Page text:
“We decided to let the Chinese innovate any way they wanted to on Oreo (which is our number-one brand globally). We took a chance. We said: ‘You guys know the market, come back with what you think works for the brand but also for the Chinese market.’ That was powerful.”

David admits that the innovation ideas the team in China came back with were “challenging internally”.   But the new approach in China paid off, with Oreo Thins becoming a “significant incremental product form” that was later rolled out to the US market and beyond.

He reflects on this experience: “Brand owners, or centralised marketing teams, need to be careful not to put too many guard rails around what local innovation teams can do. Instead, you need to empower your team and let them innovate widely – you can always pull it back in later."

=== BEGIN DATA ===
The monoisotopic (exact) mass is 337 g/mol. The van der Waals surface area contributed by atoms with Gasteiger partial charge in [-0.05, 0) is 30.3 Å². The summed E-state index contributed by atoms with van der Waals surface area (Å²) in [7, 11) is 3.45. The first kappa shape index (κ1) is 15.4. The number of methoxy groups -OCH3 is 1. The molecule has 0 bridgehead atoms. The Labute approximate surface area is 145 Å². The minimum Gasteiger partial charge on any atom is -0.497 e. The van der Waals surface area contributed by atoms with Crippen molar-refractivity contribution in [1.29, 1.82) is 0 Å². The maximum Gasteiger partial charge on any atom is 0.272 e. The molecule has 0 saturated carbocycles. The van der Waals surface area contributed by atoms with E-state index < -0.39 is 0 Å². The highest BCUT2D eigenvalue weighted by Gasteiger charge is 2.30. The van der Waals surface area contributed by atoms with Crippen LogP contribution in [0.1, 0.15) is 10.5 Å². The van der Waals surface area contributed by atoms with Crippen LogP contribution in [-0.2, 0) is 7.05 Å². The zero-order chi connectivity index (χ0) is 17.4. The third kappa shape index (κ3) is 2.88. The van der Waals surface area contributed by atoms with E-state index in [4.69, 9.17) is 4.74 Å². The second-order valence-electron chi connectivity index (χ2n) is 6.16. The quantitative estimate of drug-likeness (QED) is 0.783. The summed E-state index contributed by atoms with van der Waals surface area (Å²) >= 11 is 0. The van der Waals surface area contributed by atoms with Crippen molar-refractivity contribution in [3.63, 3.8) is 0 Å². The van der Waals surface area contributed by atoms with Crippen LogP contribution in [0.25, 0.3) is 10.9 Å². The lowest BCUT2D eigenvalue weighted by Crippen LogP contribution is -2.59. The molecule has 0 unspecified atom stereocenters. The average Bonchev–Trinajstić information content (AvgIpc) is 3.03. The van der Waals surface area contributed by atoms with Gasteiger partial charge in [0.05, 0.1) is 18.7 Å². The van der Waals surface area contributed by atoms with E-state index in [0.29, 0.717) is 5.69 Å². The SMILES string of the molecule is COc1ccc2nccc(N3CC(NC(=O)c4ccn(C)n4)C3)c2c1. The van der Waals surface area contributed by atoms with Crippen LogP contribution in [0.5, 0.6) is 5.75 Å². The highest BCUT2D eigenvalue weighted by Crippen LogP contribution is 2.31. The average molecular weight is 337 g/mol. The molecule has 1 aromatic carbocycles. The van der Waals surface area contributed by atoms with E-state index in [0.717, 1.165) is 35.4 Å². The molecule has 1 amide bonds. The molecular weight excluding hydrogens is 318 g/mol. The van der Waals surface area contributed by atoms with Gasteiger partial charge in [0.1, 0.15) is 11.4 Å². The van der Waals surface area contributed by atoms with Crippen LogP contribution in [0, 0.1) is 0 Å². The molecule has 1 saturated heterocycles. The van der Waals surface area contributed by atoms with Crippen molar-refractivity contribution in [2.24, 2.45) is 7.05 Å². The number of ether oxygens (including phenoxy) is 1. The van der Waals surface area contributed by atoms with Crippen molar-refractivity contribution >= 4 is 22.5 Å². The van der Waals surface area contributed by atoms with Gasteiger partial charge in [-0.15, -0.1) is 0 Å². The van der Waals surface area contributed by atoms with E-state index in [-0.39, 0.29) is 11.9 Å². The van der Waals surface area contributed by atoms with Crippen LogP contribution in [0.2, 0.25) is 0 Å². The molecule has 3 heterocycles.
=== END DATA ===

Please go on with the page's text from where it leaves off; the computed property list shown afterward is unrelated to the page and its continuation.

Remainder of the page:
However, David cautions that innovation teams still “need to feel part of the wider community, close to the brand and close to the product strategy; this way they can better understand where their innovation efforts can win.”

Learn to Fail Fast

Peter Lacy is Senior Managing Director for Accenture Strategy, and a member of its global leadership council. He recently led their Asia Pacific cross-industry strategy team and spent four years in Shanghai, China. He explains how businesses in China, and to a certain extent Singapore, are prepared to “fail fast and course-correct”.